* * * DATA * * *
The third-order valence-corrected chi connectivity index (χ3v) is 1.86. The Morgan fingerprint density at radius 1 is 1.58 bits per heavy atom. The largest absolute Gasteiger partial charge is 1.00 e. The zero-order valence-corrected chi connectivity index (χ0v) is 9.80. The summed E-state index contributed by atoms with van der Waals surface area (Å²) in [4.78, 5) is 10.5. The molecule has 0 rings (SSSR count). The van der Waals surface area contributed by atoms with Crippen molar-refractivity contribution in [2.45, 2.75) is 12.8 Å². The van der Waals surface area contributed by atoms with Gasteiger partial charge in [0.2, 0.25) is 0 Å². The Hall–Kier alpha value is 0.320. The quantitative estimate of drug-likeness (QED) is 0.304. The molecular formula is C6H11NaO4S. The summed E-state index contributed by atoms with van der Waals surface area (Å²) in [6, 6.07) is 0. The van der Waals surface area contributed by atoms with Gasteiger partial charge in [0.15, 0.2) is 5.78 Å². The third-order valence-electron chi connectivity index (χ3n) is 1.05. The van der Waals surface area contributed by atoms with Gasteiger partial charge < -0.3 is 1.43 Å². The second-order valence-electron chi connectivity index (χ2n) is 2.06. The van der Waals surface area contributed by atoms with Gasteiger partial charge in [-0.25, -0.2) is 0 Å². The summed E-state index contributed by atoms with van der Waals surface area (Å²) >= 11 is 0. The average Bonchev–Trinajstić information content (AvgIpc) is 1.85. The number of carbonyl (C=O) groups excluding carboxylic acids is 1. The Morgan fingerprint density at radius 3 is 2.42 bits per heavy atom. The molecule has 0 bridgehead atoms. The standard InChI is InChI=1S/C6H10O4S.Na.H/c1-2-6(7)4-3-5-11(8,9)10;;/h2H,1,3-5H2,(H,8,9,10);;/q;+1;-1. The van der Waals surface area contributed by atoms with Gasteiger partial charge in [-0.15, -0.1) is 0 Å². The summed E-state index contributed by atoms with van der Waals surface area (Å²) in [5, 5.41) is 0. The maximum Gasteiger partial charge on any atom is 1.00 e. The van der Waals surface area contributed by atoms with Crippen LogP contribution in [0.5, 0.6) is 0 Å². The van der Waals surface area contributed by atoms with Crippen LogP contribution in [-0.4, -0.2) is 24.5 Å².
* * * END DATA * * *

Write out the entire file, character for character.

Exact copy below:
The third-order valence-corrected chi connectivity index (χ3v) is 1.86. The Morgan fingerprint density at radius 1 is 1.58 bits per heavy atom. The largest absolute Gasteiger partial charge is 1.00 e. The zero-order valence-corrected chi connectivity index (χ0v) is 9.80. The summed E-state index contributed by atoms with van der Waals surface area (Å²) in [4.78, 5) is 10.5. The molecule has 0 rings (SSSR count). The van der Waals surface area contributed by atoms with Crippen molar-refractivity contribution in [2.45, 2.75) is 12.8 Å². The van der Waals surface area contributed by atoms with Gasteiger partial charge in [0.2, 0.25) is 0 Å². The Hall–Kier alpha value is 0.320. The quantitative estimate of drug-likeness (QED) is 0.304. The molecular formula is C6H11NaO4S. The summed E-state index contributed by atoms with van der Waals surface area (Å²) in [6, 6.07) is 0. The van der Waals surface area contributed by atoms with Gasteiger partial charge in [0.15, 0.2) is 5.78 Å². The third-order valence-electron chi connectivity index (χ3n) is 1.05. The van der Waals surface area contributed by atoms with Gasteiger partial charge < -0.3 is 1.43 Å². The second-order valence-electron chi connectivity index (χ2n) is 2.06. The van der Waals surface area contributed by atoms with Gasteiger partial charge in [-0.25, -0.2) is 0 Å². The summed E-state index contributed by atoms with van der Waals surface area (Å²) >= 11 is 0. The average Bonchev–Trinajstić information content (AvgIpc) is 1.85. The number of carbonyl (C=O) groups excluding carboxylic acids is 1. The Morgan fingerprint density at radius 3 is 2.42 bits per heavy atom. The molecule has 0 bridgehead atoms. The standard InChI is InChI=1S/C6H10O4S.Na.H/c1-2-6(7)4-3-5-11(8,9)10;;/h2H,1,3-5H2,(H,8,9,10);;/q;+1;-1. The van der Waals surface area contributed by atoms with Gasteiger partial charge in [-0.15, -0.1) is 0 Å². The summed E-state index contributed by atoms with van der Waals surface area (Å²) in [5, 5.41) is 0. The maximum Gasteiger partial charge on any atom is 1.00 e. The van der Waals surface area contributed by atoms with Crippen LogP contribution in [0.5, 0.6) is 0 Å². The van der Waals surface area contributed by atoms with Crippen LogP contribution in [-0.4, -0.2) is 24.5 Å².